Vintage Settee Makeover | Part Three

We have been busy covering all the details of this vintage settee reupholstery tutorial over the last couple of weeks. Today, we will dive into the final parts of the tutorial! Let’s begin with the finish on exposed wood on this settee…..

tools & supplies:

antique settee reupholstery tutorial 1 & 2

O golly, there I go again getting ahead of myself! Maybe you need a refresher of the deconstructing and the repairs we did on this vintage settee first! Here are those two posts:

refinish carved wood furniture

OK, so back to the carved wood sections of this vintage settee. Antique furniture often has exposed wood with detailed carving. I love to highlight the wood tones while lightening up the wood at the same time.

I did a bit of sanding with my Surf Prep Rad Pad just to scuff it up a bit. The pads are soft and pliable and go around the carved wood with ease.

Then I pulled out my jar of Miss Mustard Seed White Wax and got to work on this beautiful wood section.

But it wasn’t exactly the look I had in mind. It certainly is lovely in its own right, just not the look I wanted.

Lady applying white wax to the wood on an vintage settee wood frame.

how to remove wax from wood furniture

So I tried another wax. First I used odorless mineral spirits to remove the white wax and once it was dry I used Minwax Paste Finishing Wax in the Special Dark color.

Still not what I had in mind.

Lady applying wax to the wood frame of a vintage Victorian settee.

dark wax for wood furniture

Maybe you think I am fickle and maybe I am, but I couldn’t pinpoint in my mind what I was looking for, I just knew when I saw it, I would know. I often say I have to do back-flips over something before I am sure it. 😆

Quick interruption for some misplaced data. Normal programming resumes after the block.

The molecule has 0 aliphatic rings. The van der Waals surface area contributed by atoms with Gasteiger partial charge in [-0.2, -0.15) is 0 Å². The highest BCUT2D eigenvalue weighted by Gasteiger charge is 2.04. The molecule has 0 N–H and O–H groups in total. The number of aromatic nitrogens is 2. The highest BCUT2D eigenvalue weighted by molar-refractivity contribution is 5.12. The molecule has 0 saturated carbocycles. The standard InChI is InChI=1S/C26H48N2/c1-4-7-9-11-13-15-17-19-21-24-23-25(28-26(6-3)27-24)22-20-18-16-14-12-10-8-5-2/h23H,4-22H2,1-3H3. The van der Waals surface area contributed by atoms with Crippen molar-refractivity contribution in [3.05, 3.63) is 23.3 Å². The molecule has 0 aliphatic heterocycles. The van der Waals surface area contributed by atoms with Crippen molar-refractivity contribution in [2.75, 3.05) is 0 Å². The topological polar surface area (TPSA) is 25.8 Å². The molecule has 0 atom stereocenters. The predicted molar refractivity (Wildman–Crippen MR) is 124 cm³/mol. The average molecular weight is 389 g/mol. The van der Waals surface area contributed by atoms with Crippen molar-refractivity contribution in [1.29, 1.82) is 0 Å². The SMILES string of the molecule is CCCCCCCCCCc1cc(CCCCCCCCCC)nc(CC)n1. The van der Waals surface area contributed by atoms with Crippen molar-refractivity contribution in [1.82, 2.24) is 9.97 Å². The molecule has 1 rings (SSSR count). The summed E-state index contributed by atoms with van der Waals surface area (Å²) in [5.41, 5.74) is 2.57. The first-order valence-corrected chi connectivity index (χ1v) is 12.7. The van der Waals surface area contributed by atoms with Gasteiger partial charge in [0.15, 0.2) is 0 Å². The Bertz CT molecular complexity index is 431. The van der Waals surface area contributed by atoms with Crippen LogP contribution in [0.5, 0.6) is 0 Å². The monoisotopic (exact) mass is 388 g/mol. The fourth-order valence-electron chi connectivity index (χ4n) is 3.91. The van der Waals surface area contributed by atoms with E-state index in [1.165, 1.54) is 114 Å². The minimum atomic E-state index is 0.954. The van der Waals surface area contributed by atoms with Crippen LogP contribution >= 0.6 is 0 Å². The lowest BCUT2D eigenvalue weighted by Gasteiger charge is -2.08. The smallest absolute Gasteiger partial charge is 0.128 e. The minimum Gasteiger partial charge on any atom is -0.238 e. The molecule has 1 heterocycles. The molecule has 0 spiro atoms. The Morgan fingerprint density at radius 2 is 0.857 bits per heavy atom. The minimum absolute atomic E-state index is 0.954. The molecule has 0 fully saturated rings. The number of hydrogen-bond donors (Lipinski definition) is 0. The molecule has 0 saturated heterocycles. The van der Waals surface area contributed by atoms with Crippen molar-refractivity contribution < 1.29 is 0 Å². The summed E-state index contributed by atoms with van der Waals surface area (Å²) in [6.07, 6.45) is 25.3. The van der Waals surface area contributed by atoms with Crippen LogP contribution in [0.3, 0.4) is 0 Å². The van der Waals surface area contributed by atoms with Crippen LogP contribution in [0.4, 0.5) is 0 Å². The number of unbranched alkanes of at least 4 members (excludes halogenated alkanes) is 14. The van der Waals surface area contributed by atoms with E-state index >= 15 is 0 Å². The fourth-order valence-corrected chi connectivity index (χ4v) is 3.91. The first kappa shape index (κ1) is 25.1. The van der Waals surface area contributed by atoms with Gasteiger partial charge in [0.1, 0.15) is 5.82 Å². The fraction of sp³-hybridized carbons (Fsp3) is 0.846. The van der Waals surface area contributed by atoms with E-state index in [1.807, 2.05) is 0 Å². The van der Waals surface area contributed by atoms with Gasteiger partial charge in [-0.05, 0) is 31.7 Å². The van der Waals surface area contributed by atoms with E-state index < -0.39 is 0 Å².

Once it was dry, I used a chunk of upholstery weight batting to buff it to a soft sheen.

I also used an old shoe polishing brush to buff the areas in the nooks and crannies. 

Once I saw the buffed dark wax on the wood furniture, I knew I found what I was looking for.

what is upholstery batting?

The next step is to add the upholstery batting. Batting in the world of upholstery is the cushioning or the part that makes the seating area comfortable. It can also be made of different materials including cotton, wool, and polyester.

Believe it or not, horsehair can be used for batting as well! We even recovered dining chairs that had shredded paper as part of the batting!

I kept the original horsehair batting because it was in good shape but I knew that adding a new layer of batting would just add to the smoothness and softness of this vintage settee.

We have been busy covering all the details of this reupholstery tutorial for this gorgeous antique settee over the last couple of weeks.  Today we will dive into the final parts of the tutorial!  #reupholstery #upholstery #customupholstery

what is the underlayer in upholstery?

After cutting down the batting to fit, I added a layer of heavy muslin fabric as the underlayer. The underlayer helps to hold the batting in place. Since I was adding to existing batting, I thought this would be a good idea for this vintage settee.

You can read more about cutting around the frame in this Victorian Chair Reupholstery post.

We have been busy covering all the details of this reupholstery tutorial for this gorgeous antique settee over the last couple of weeks.  Today we will dive into the final parts of the tutorial!  #reupholstery #upholstery #customupholstery